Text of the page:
“Where do I begin.”

“From the beginning sir.”

“If you could call it that. Okay. This all started when I was 10. My grandmother had just passed away, and the family was in turmoil. Who would get this, who would get that. I didn’t say anything until my grandmother told me to yell at everyone for bickering over nothing. You could say they were beyond surprised when I said this, in Polish mind you, at which I had not learned yet, and called my mother and her four brothers my the nicknames my grandmother had always called them. Needless to say, they stopped immediately.”

“Is this all really necessary?”

“Of course officer. Who do you think tried to kill me? Anyway, as I relayed what my grandmother had told me to tell them about her estate and who received what, I could see my family change. They knew, and feared their mother, and now those looks were pointed at me at ten years old. Who could blame them? If your kid started babbling in Polish fluently and scolding you for your foolishness, you would be afraid, or annoyed too. As I continued talking about who got what, uncle Mark left. He said he wasn’t taking anymore of this freaky voodoo.”

“Your uncle Mark? The one who went missing a few nights ago.”

“The very same, sir. I looked him dead in the eyes as he left. Last time I saw him until a few nights ago when he showed up at my doorstep.”

“Ah, now we’re getting somewhere.”

“Officer please. You need to understand where my uncle was coming from before I told you the rest. As I was saying he left. No one heard from him again until a few nights ago when he just showed up on my doorstep.”

“How did you guys know he was okay?”

“Grandma kept an eye on everyone through the years. I told everyone what she told me. We knew he was safe, but resistant to come back. That is, until his wife and child died of cholera.”


“Yes sir, he came home that very night, right to our doorstep and grabbed me. Shook me, asking if I could see his little Moira. I said no, and shook off his grip. I asked him what happened, but he just wept and sobbed. A complete mess really, but then again, I’ve been around the dead my entire life, so it doesn’t bother me anymore.”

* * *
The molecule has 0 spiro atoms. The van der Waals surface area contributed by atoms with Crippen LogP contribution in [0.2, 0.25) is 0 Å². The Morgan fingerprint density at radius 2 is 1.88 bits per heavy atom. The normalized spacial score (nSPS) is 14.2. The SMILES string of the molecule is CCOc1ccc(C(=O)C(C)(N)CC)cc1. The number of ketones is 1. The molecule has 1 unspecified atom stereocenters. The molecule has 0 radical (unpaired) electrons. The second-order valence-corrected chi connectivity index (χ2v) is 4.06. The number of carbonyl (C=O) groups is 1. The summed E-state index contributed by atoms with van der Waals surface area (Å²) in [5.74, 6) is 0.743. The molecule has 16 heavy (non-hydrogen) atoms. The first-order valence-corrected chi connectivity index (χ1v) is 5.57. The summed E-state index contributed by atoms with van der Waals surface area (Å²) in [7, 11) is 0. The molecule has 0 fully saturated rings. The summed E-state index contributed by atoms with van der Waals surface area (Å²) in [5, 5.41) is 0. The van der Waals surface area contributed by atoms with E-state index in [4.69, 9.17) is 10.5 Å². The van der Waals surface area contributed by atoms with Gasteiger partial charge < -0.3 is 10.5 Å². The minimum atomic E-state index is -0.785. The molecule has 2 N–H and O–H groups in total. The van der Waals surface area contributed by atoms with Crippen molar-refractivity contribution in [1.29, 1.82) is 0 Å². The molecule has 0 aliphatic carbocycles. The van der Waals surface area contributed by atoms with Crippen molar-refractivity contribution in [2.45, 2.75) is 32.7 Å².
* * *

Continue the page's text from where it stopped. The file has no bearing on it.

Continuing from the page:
“When the dead don’t really stay dead, then yes. You get used to them and death itself.”

“Can you see anyone here? Now?”

“Just a man, in his 50’s. Presumably your father because he looks at you like you’re the world to him.”


“Now, where was I? Oh, so with him just sobbing there, he finally gets up, thanks me, and leaves. Next I get a call from you saying you found his body. Didn’t even have the decency to come to me first.”

“I can’t imagine how embarrassed he is.”

“Embarrassed? You should’ve seen him in life. Couldn’t make an honest days work, nor be a gentleman. You could always find him down to an opium den though from what grandma said. Poor bastard.”

“Still. Wife and child gone, you can’t help, and that was his last resort in talking to them one last time. Tore him to pieces I bet.”

“From the look of the body, that wasn’t the only thing.”

“The current of the Cheyenne river under the bridge is mighty strong. We’re lucky we found him where we did.”

“Doesn’t matter honestly what kind of condition he is in. I just need the body for burial.”

“Whatever you need. I hear you’re the last in your family now?”

“Yes. Ironically the one thing grandma failed to tell me is that her belongings were cursed before my family took them. All died soon after my uncle left. He was my last relative.”

“How will you survive?”

“Have you heard of ‘The Space Between?’”

“The funeral home? Yeah, we send most of our victims there.”
“I know, I work there. I prepare the dead and help the living move on. It’s a tiring job, but I like it. Keeps me together.”

“So much emotion. I wish you luck.”

“Thank you, it seems to work for me really well. And the people leave feeling more at peace with what happened. It’s good work.”

“So. Did you have anything to do with your uncle’s murder?”

“No sir, I did not. He also won’t come to me either, so I can’t help you.”

“Where were you that night?”

“Working at the funeral home. You can check the cameras.”

“And I will. Thank you for your time Tim.

“If you need any help, or if he actually talks to me. I’ll let you know.”

“Thank you. You can go now, but, just don’t leave town until this is over.”

“I can assure you I won’t.”

“Good. Take care now.”

“I will. Good bye sheriff. Oh, and take care of that pen. It was my grandmother’s favorite.”

“I promise. Good afternoon.”

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